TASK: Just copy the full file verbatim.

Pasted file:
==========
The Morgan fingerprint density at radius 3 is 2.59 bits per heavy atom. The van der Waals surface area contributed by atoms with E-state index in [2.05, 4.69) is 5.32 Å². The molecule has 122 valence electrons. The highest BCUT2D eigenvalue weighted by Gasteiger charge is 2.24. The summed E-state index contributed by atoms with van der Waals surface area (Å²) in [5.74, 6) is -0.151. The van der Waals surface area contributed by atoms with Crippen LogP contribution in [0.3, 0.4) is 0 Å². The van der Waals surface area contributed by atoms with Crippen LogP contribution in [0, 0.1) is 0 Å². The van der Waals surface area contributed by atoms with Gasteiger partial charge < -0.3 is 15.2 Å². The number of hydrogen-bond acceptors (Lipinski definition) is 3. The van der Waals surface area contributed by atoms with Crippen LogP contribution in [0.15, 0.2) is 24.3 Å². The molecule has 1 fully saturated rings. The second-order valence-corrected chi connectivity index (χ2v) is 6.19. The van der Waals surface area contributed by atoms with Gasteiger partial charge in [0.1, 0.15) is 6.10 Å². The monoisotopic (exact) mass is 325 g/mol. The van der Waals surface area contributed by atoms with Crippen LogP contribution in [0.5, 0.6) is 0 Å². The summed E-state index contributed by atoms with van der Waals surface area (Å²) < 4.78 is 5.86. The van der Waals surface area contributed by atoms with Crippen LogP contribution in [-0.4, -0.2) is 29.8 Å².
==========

The Morgan fingerprint density at radius 3 is 2.59 bits per heavy atom. The van der Waals surface area contributed by atoms with E-state index in [2.05, 4.69) is 5.32 Å². The molecule has 122 valence electrons. The highest BCUT2D eigenvalue weighted by Gasteiger charge is 2.24. The summed E-state index contributed by atoms with van der Waals surface area (Å²) in [5.74, 6) is -0.151. The van der Waals surface area contributed by atoms with Crippen LogP contribution in [0.3, 0.4) is 0 Å². The van der Waals surface area contributed by atoms with Crippen LogP contribution in [0, 0.1) is 0 Å². The van der Waals surface area contributed by atoms with Gasteiger partial charge < -0.3 is 15.2 Å². The number of hydrogen-bond acceptors (Lipinski definition) is 3. The van der Waals surface area contributed by atoms with Crippen LogP contribution in [0.15, 0.2) is 24.3 Å². The molecule has 1 fully saturated rings. The second-order valence-corrected chi connectivity index (χ2v) is 6.19. The van der Waals surface area contributed by atoms with Gasteiger partial charge in [0.1, 0.15) is 6.10 Å². The monoisotopic (exact) mass is 325 g/mol. The van der Waals surface area contributed by atoms with Crippen LogP contribution in [0.5, 0.6) is 0 Å². The summed E-state index contributed by atoms with van der Waals surface area (Å²) < 4.78 is 5.86. The van der Waals surface area contributed by atoms with Crippen LogP contribution in [-0.4, -0.2) is 29.8 Å².